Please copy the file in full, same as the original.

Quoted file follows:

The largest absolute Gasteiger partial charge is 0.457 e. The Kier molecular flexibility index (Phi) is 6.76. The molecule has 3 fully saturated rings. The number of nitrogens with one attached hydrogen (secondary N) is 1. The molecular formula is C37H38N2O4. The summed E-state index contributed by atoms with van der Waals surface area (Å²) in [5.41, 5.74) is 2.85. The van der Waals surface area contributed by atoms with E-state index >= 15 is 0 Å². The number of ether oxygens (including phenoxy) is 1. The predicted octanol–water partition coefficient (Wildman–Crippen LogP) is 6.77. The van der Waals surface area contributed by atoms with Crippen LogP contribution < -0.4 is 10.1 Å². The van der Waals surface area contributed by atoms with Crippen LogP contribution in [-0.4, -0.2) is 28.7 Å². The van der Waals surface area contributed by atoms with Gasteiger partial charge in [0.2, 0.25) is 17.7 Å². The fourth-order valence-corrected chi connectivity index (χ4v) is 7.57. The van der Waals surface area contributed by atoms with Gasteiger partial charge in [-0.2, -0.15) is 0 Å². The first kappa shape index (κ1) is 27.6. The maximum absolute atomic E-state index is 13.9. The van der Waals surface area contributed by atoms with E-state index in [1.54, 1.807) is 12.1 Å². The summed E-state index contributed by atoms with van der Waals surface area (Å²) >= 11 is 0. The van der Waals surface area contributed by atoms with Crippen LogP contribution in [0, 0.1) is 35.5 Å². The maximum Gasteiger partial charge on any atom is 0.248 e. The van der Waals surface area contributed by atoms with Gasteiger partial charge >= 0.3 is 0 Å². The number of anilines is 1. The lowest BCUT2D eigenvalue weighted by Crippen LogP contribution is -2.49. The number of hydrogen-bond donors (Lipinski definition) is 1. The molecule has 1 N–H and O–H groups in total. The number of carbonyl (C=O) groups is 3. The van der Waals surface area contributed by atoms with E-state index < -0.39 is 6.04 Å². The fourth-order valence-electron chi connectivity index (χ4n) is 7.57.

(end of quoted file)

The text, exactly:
The largest absolute Gasteiger partial charge is 0.457 e. The Kier molecular flexibility index (Phi) is 6.76. The molecule has 3 fully saturated rings. The number of nitrogens with one attached hydrogen (secondary N) is 1. The molecular formula is C37H38N2O4. The summed E-state index contributed by atoms with van der Waals surface area (Å²) in [5.41, 5.74) is 2.85. The van der Waals surface area contributed by atoms with E-state index >= 15 is 0 Å². The number of ether oxygens (including phenoxy) is 1. The predicted octanol–water partition coefficient (Wildman–Crippen LogP) is 6.77. The van der Waals surface area contributed by atoms with Crippen LogP contribution < -0.4 is 10.1 Å². The van der Waals surface area contributed by atoms with Crippen LogP contribution in [-0.4, -0.2) is 28.7 Å². The van der Waals surface area contributed by atoms with Gasteiger partial charge in [0.2, 0.25) is 17.7 Å². The fourth-order valence-corrected chi connectivity index (χ4v) is 7.57. The van der Waals surface area contributed by atoms with Gasteiger partial charge in [-0.2, -0.15) is 0 Å². The first kappa shape index (κ1) is 27.6. The maximum absolute atomic E-state index is 13.9. The van der Waals surface area contributed by atoms with E-state index in [1.54, 1.807) is 12.1 Å². The summed E-state index contributed by atoms with van der Waals surface area (Å²) >= 11 is 0. The van der Waals surface area contributed by atoms with Crippen LogP contribution in [0, 0.1) is 35.5 Å². The maximum Gasteiger partial charge on any atom is 0.248 e. The van der Waals surface area contributed by atoms with Gasteiger partial charge >= 0.3 is 0 Å². The number of anilines is 1. The lowest BCUT2D eigenvalue weighted by Crippen LogP contribution is -2.49. The number of hydrogen-bond donors (Lipinski definition) is 1. The molecule has 1 N–H and O–H groups in total. The number of carbonyl (C=O) groups is 3. The van der Waals surface area contributed by atoms with E-state index < -0.39 is 6.04 Å². The fourth-order valence-electron chi connectivity index (χ4n) is 7.57.